This year’s Yale College Council is looking to put the finishing touches on its merger with the Yale Student Activities Committee, even as it juggles a full plate of student advocacy issues.

This year’s YCC set out a fall agenda on Sunday that aims to continue the YCC’s work on academic minors, gender-neutral housing and discussion-section improvement. In its role as campus events planner, the YCC hopes to debut a “Homecoming” week before the Harvard-Yale football game and roll out a concert or comedy act for which students can exchange community service hours for event tickets.

In addition, the YCC’s director of events — a new position that takes the place of the YSAC chair — will oversee annual events such as the Fall Show and Mr. Yale, along with popular additions from recent years such as Iron Chef at Yale and the YCC’s “Party Train” to Manhattan.

The largest change to this year’s council is its structure, which changed last spring when the YCC and YSAC voted to dissolve YSAC and merge it with the YCC. That shift meant students this year voted for one “events” representative and one “issues” representative from each residential college. But that distinction will only last a year — next fall students will return to the format of electing two undesignated YCC representatives from each college. The merger of the two bodies aimed to smooth out perceived inefficiencies in how the YCC and YSAC overlapped in the planning of events such as Spring Fling.

At Sunday’s meeting, the YCC created eight project groups; last year’s YCC had six. Project group members will take responsibility for specific agenda items, which range from implementing a bike share program to overseeing the Student Development Directive, a pool of funds the YCC dedicates each year to a project voted on by the student body. Project groups will dedicate themselves either to events-related agenda items or issues-related agenda items and representatives will serve on project groups in accordance with their designation as events or issues representatives.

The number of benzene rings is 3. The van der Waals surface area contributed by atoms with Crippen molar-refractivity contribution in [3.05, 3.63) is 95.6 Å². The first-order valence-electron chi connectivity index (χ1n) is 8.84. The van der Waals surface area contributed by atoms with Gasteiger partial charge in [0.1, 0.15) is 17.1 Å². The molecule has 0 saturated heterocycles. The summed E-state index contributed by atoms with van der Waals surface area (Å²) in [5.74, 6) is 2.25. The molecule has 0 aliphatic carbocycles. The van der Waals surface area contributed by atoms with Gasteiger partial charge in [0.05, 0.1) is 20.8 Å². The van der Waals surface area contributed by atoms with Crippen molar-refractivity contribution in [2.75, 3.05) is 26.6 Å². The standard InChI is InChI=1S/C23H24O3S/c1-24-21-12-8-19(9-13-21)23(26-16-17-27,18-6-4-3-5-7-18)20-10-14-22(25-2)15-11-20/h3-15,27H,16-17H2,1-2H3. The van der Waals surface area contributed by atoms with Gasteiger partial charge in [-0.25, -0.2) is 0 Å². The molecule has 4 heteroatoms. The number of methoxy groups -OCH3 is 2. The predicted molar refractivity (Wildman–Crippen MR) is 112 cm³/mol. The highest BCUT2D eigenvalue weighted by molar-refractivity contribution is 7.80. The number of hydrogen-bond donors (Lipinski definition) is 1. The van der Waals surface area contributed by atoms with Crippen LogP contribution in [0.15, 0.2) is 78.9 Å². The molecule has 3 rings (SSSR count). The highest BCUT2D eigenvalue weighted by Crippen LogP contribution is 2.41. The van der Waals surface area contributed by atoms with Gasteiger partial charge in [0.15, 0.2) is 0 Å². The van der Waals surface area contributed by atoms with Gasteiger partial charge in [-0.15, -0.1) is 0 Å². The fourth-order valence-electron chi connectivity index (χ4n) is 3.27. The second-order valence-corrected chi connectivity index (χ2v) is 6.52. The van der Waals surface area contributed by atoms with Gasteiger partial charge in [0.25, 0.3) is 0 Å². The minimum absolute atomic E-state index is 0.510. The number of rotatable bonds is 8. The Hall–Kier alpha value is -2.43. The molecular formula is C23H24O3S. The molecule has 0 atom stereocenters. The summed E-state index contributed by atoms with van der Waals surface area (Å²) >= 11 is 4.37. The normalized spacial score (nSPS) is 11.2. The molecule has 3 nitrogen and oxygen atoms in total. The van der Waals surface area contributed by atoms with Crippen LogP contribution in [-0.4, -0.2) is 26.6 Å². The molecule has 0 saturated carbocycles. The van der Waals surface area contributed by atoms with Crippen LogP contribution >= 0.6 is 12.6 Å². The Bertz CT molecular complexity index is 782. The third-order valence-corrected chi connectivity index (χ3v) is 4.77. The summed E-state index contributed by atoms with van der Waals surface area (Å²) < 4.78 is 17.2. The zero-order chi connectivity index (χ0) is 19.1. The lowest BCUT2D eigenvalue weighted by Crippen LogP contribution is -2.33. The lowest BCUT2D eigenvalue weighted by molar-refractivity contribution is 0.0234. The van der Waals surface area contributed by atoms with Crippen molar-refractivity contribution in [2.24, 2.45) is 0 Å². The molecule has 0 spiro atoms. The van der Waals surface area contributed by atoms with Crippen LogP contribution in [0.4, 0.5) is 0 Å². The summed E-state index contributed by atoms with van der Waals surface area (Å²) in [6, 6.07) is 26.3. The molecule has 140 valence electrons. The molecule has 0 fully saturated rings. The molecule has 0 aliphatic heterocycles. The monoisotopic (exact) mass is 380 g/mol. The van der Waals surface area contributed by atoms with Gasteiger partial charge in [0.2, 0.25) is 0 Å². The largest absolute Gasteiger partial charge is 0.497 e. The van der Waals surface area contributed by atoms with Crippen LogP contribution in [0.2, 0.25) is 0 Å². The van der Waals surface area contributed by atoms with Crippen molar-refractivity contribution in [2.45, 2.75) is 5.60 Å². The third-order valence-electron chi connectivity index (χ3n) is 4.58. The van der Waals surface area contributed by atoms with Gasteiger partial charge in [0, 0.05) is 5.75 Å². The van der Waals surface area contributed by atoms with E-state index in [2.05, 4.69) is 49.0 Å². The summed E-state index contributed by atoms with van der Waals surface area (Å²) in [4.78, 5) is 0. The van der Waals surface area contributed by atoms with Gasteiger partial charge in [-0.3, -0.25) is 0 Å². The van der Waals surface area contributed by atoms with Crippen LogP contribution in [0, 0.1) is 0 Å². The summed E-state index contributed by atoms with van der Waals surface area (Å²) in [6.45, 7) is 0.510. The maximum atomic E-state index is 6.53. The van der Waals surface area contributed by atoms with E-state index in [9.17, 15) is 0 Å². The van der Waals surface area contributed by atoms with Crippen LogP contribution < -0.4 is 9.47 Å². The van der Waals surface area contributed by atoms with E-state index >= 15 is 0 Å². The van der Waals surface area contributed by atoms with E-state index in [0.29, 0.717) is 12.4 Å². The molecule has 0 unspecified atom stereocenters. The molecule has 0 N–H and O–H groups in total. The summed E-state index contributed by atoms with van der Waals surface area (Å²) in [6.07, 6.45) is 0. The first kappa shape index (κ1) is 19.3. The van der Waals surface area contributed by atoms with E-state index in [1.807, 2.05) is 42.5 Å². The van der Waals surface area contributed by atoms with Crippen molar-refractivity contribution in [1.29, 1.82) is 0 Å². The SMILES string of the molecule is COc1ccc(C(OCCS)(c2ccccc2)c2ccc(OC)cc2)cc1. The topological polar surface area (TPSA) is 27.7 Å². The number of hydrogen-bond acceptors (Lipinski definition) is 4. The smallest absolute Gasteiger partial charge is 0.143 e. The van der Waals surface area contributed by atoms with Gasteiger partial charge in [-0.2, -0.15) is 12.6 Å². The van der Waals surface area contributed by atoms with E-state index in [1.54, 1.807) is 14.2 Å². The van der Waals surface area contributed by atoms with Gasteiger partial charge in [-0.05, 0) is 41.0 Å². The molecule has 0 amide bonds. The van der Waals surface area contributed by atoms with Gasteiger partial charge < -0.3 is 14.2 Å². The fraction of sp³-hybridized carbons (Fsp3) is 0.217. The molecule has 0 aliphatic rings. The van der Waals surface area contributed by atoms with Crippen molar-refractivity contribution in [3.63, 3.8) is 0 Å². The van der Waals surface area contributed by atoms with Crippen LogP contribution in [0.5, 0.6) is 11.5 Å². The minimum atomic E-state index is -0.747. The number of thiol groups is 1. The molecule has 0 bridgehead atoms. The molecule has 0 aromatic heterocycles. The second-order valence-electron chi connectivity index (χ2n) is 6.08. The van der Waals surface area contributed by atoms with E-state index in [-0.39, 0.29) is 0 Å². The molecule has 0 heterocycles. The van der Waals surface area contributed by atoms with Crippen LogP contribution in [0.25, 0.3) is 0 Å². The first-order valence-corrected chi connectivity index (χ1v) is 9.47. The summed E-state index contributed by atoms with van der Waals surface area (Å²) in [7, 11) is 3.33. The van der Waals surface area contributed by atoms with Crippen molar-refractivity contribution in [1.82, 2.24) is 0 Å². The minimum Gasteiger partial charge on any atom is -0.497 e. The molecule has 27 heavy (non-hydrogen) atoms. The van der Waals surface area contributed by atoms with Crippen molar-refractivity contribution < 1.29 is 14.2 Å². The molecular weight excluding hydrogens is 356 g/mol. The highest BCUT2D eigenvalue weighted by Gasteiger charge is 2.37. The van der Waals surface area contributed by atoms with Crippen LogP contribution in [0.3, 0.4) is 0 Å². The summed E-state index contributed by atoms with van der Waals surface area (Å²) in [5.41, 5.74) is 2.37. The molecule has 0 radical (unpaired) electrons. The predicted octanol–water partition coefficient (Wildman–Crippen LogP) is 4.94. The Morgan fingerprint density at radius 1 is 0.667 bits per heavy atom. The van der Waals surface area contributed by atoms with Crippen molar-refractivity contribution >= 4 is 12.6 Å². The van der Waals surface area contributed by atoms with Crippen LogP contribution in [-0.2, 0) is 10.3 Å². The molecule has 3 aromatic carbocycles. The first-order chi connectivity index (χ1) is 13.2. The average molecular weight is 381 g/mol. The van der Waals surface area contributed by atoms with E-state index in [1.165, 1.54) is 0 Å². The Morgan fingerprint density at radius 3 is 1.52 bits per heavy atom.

That format is a break from years past, when executive board members led project group work on each agenda item. Director of Events Mathilde Williams ’11 said the revised system traces its origins to YSAC, on which Williams served last year.

“I think that’s a great thing because it really lets people step up and do what they like to do,” Williams said. “But that way there’s more responsibility taken, and that’s what I liked about YSAC.”

At three pages long, the YCC’s 2009-’10 agenda includes an evaluation of Yale’s student services — such as security and Yale Dining — and an initiative to lower student textbook costs. And for the third time in as many years, this year’s council will appraise student satisfaction with Yale’s financial aid policies. Although last year’s council made several recommendations to improve financial aid, no changes were made amidst the financial crisis.

“You’ll notice we have a very ambitious agenda for this year,” Wu said.

This month council members will continue to meet with individual professors to persuade them in favor of implementing academic minors, an issue for which they advocated strongly in a report sent to administrators last spring. The faculty will vote on the issue sometime this fall.

The council will also weigh in in favor of implementing gender-neutral housing. After the administration voted to table the issue for further study last March, the YCC formed a project group to analyze the issue themselves. This year’s project group will continue that advocacy.

Following up on a survey of undergraduates last spring, one project group will continue to examine student thoughts on the quality of sections and teaching fellows and brainstorm and advocate ways to solve any problems they find.